For Cubs, offense a question mark

Kosuke Fukudome, along with Ryan Theriot, needs to cut down on strikeouts in 2010. Lisa Blumenfeld/Getty Images

Will the Cubs score enough runs to be viable in the National League Central? That's the question Lou Piniella was asked on Monday. Piniella said the team should be able to score 800 runs in 2010, which would be an increase of 93 over its 2009 total. (The Cubs led all of baseball in runs scored in 2008, with 855.)

If the Cubs are able to score that many runs, the division race could be a lot more interesting than it was after August 2009, when the North Siders were passed by the St. Louis Cardinals on their way to a division title.

The return of Aramis Ramirez is probably the most important key to increased run production for the 2010 Cubs. Ramirez played in only 81 games last year due to injury, and assuming he's healthy this season, an extra 50 runs produced by the Cubs' All-Star third baseman should be an easy matter while he hits in the four hole.

No. 3 hitter Derrek Lee, who is coming off a career high in RBIs, will not have to carry the entire offensive load with Ramirez back and the additions of Marlon Byrd and Xavier Nady to the offensive mix. Alfonso Soriano and Geovany Soto both must have comeback seasons for the Cubs this year. Soto, after dropping 30 pounds in the offseason, should be penciled in for 15 homers and 70 RBIs. Soriano could easily drive in 90 with so many good hitters batting ahead of him. The top of the order, of course, will be the key to any increase in run production. Shortstop Ryan Theriot must get on base more often this season. The Cubs shortstop's on-base percentage fell to .343 last year -- his career OBP is .356.

Kosuke Fukodome's .375 on-base percentage in 2009 was eight points higher than his career mark. Both Theriot and Fukodome must cut down on their strikeouts -- 100 strikeouts for leadoff and No. 2 hitters is unacceptable. If they can possibly get on base and cut down their strikeouts, both could score 90 runs, which would be a sufficient amount for a very good offense.

Two wild cards that might make run production a little easier for Piniella's team is the aforementioned Nady and spring training sensation Tyler Colvin. Nady has big-time home run and RBI potential if the Cubs' management can get him enough playing time while he recovers from Tommy John surgery on his right elbow. Colvin has been the wonder child of spring training, and he may create a pleasant problem for Piniella, who has promised to get him into the starting lineup at least two or three times a week. Colvin's left-handed RBI-producing bat is something that's been sorely missing in the Cubs' lineup since Jim Edmonds was on the team in 2008. Colvin also puts pressure on Soriano and Fukodome to produce or possibly sit.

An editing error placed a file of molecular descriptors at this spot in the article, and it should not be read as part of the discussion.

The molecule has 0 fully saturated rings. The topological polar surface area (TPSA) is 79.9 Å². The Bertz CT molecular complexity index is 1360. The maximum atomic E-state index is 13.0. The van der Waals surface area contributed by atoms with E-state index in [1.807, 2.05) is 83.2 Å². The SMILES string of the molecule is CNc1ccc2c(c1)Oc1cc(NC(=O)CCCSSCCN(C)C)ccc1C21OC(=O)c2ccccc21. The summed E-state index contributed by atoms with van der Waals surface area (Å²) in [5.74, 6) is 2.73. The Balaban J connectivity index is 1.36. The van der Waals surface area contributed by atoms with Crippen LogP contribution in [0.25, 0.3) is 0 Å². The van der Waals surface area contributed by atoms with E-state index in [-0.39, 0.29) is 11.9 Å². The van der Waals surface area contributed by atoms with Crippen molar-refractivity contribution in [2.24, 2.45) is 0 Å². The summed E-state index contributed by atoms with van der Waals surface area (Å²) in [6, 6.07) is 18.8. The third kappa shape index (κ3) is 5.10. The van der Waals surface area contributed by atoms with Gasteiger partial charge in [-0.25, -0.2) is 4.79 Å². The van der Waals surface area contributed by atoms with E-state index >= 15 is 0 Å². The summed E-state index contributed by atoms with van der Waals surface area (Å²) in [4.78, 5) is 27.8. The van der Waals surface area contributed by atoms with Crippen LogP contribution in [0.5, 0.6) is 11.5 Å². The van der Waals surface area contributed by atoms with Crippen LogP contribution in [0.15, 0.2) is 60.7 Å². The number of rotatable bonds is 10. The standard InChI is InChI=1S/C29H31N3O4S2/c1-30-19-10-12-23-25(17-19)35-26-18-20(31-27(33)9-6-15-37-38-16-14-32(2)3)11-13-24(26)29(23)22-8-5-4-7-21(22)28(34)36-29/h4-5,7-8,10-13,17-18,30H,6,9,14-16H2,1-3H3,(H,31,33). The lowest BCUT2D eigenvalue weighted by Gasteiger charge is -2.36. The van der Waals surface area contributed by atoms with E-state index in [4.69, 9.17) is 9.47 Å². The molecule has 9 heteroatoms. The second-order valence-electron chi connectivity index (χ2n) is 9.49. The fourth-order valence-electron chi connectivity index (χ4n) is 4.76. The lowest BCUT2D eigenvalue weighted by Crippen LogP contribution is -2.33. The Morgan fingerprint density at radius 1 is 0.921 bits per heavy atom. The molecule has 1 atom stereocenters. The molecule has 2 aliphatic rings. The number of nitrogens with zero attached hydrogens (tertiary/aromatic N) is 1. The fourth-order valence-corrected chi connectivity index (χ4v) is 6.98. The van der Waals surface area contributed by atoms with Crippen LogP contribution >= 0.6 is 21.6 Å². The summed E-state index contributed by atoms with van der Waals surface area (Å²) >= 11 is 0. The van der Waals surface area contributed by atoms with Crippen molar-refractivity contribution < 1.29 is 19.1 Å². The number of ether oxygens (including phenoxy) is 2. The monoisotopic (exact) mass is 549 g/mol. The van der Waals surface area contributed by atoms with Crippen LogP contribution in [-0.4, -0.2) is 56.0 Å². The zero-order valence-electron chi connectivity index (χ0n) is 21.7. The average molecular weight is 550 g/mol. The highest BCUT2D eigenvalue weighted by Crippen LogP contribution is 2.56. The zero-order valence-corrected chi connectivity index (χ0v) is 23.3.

The Cubs' manager, who is in the last year of his contract, will play the individuals who produce and worry about hurt feelings later. Soriano has worked hard with new hitting coach Rudy Jaramillo, who has had a slow but impactful effect on the Cubs' hitters. Jaramillo's five-point plan of hitting fundamentals will take some players a little longer to catch onto than others.

Cubs' offensive strengths:
Start with Jaramillo, whose teachings should keep players like Soriano, Soto and Fukodome away from any extended slumps. This team is also loaded with good right-handed hitting all the way through the lineup. The addition of Nady makes it even more potent.

Cubs' offensive weaknesses:
Left-handed hitting and speed are noted weaknesses for this team. If Colvin can crack the regular lineup, the Cubs' balance of left-handed and right-handed hitters could be dramatically improved.

Cubs Win! Cubs Win! The lineup produces 850 runs; Theriot and Fukodome score 100 runs apiece.

Cubs Lose! Cubs Lose! A dearth of left-handed hitting continues to plague the offense. The Cubs once again are a station-to-station baserunning team that finishes last in the National League in stolen bases for the second year in a row.